Junior University Lecturers Demand Better Job Security

The coordinating forum is negotiating employment terms for junior staff and protesting their exclusion from the NIS 7.5 billion higher education reform announced in 2010.

The coordinating forum of the junior university staff associations, which represents some 12,000 graduate students, PhD students and junior lecturers, has for several weeks been negotiating employment terms with the university heads committee. The junior staff is protesting the low pay of the masters students, who work as tutors and teaching and research assistants, the lack of long-term contracts for PhD students holding similar jobs, and the employment of thousands of lecturers with PhDs from term to term, without any job security.

The organization is also protesting the fact that junior staff have been excluded from the NIS 7.5 billion higher education reform announced last year. The reform is meant to add numerous new senior staff positions to the universities, to lower the student-lecturer ratio.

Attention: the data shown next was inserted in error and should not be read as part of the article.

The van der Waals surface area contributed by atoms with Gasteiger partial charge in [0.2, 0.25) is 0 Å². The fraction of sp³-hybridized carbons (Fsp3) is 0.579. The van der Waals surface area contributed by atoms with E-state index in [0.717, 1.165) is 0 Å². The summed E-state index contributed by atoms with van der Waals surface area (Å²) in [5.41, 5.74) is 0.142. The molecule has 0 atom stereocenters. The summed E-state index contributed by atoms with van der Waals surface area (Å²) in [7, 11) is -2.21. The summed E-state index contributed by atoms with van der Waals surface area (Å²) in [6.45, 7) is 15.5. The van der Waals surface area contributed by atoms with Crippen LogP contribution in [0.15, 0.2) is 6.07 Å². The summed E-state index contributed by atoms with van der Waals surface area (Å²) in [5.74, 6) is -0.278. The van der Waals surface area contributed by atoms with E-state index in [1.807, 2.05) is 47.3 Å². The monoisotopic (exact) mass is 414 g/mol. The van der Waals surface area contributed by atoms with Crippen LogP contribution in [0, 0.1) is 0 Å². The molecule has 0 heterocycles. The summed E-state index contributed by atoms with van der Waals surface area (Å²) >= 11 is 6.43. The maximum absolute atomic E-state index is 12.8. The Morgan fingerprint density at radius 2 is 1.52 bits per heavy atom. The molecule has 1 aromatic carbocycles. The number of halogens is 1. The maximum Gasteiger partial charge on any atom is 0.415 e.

One lecturer, Dr. Danny Prudovsky, 53, has been an outside lecturer at the Hebrew University of Jerusalem for 11 years, teaching only one academic year as a regular lecturer since he acquired his doctorate in Philosophy from Oxford University. He told Haaretz that while he agrees with the universities that new senior staff members' appointments should be based on their academic excellence, he himself is at a disadvantage because the lack of long-term contracts means he did not have the allocated time for research.

The director of the coordinating forum, Dr Daniel Mishori, told Haaretz that the universities and the budgeting and planning committee should come up with a flexible system that "gives people some security - not to use them and throw them away."

The head of the higher education budgeting and planning committee, Prof. Manuel Trajtenberg, insists that being an outside lecturer is merely a transitional phase, and that giving them any kind of tenure would damage the higher education system. He said the worst thing for everyone involved was to make a temporary situation permanent, and that the junior staff's ambition should be acquiring senior staff positions.